Economic measures must cater for common needs - ArchbishopMonday, July 9th, 2012
The Archbishop of Dublin has expressed concern over the damage done to the security of the country and the roots of community life by greed and self-interest.
In his homily for a Mass celebrating the 150th anniversary of Saints Mary and Patrick church in Avoca on Saturday, which was attended by President Michael D Higgins, Archbishop Diarmuid Martin called for the implementation of economic measures that are built on a sense responsibility for common needs and cares.
Saturday’s Mass is part of a yearlong series of events to mark the anniversary of the dedication of the Co Wicklow church, which Dr Martin described as a, “witness to what community can achieve,” and a remarkable example of how, within and around a church building, community is constructed and spread.
Referring to the historical context in which the church was built in 1862, he noted that it was a remarkable time for the life of Irish society and of the Irish Church. The famine was just fifteen years over and today’s leader of the Church in Dublin said it is hard for us today to imagine the sense of, “trauma and precariousness, and indeed of on-going grief and collective mourning,” that must have remained within communities at that time.
Though times today are very different, the challenge for parish communities now is to take up the, “challenge of community-building, which is more necessary than at many other times in our history.”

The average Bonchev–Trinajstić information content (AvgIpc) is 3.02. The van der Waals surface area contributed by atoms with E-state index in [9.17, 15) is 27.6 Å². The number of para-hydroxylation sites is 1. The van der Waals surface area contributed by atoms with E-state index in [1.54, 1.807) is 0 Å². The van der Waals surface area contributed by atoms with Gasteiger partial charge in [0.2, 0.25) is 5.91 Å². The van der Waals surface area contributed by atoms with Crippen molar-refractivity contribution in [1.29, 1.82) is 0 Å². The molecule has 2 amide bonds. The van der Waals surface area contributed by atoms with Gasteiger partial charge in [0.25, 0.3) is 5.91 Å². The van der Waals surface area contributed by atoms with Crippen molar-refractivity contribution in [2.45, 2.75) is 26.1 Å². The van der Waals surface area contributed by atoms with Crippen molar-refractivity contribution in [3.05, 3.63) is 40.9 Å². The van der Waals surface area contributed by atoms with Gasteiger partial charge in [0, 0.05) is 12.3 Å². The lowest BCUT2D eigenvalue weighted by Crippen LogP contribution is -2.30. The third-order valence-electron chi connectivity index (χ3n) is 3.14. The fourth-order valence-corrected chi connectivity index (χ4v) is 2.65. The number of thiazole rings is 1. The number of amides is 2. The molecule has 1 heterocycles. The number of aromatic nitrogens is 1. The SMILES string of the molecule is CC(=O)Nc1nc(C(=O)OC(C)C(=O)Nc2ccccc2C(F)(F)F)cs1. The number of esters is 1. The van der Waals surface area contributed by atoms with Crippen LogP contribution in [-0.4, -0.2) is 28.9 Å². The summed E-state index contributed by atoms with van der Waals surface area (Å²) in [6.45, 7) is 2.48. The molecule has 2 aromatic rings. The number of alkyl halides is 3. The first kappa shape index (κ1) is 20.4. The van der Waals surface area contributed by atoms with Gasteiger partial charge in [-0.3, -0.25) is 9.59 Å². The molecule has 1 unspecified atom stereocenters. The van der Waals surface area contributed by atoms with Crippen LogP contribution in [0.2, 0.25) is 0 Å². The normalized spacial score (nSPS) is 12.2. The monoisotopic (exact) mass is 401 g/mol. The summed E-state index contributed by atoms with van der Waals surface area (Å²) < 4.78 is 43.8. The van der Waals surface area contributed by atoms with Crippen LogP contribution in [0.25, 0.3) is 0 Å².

Paying tribute to President Higgins’ promotion of community building, and a discussion of the nature of citizenship, Archbishop Martin said being a citizen is not just about voting or organising.
“It is about going beyond the day-to-day of self-interest and of economics and politics, no matter how important they are. There is a spirituality of community. It is based on a different manner of understanding who I am, as an individual and a citizen. It is about moving towards a realisation that the way forward for society is that of reaching out, of service and of working together with a real sense of purpose and hope.”
In pre-famine and in pre-Catholic Emancipation times, the level of religious practice in Ireland was very low. Archbishop Martin noted that it was with emancipation in 1829, and with the reform of the Council of Thurles, that a new renewal began and new churches began to be built.
This was followed by a reform in Church discipline, “not just in terms of norms and laws, but in a new spirit of trying to recall the fundamental mission of the Church and the need for deeper religious education.”
The renewal in the Church at that time was certainly the fruit of the efforts of the leaders of the Church in Ireland, and especially of Cardinal Cullen, who came here personally in 1862 to dedicate this Church, Archbishop Martin told the packed congregation.
But he underlined that the, “real leaven of renewal of the Church at that time was in the renewal of local Church communities, led by dynamic priests, but supported actively by communities with a sense of purpose.”
Acknowledging that the Church today is facing challenging times, he said the Church in Ireland is called to develop its sense of mission and renewal.
“As a Church community today, we as the members of the Christian community, who are nourished Sunday after Sunday here through the Word of God and the Eucharist, must ever seek new ways of being a true leaven of communion with one another, within our Catholic Community, within the family of other Christians and with the broad community of all the citizens of this area.”
By Sarah Mac Donald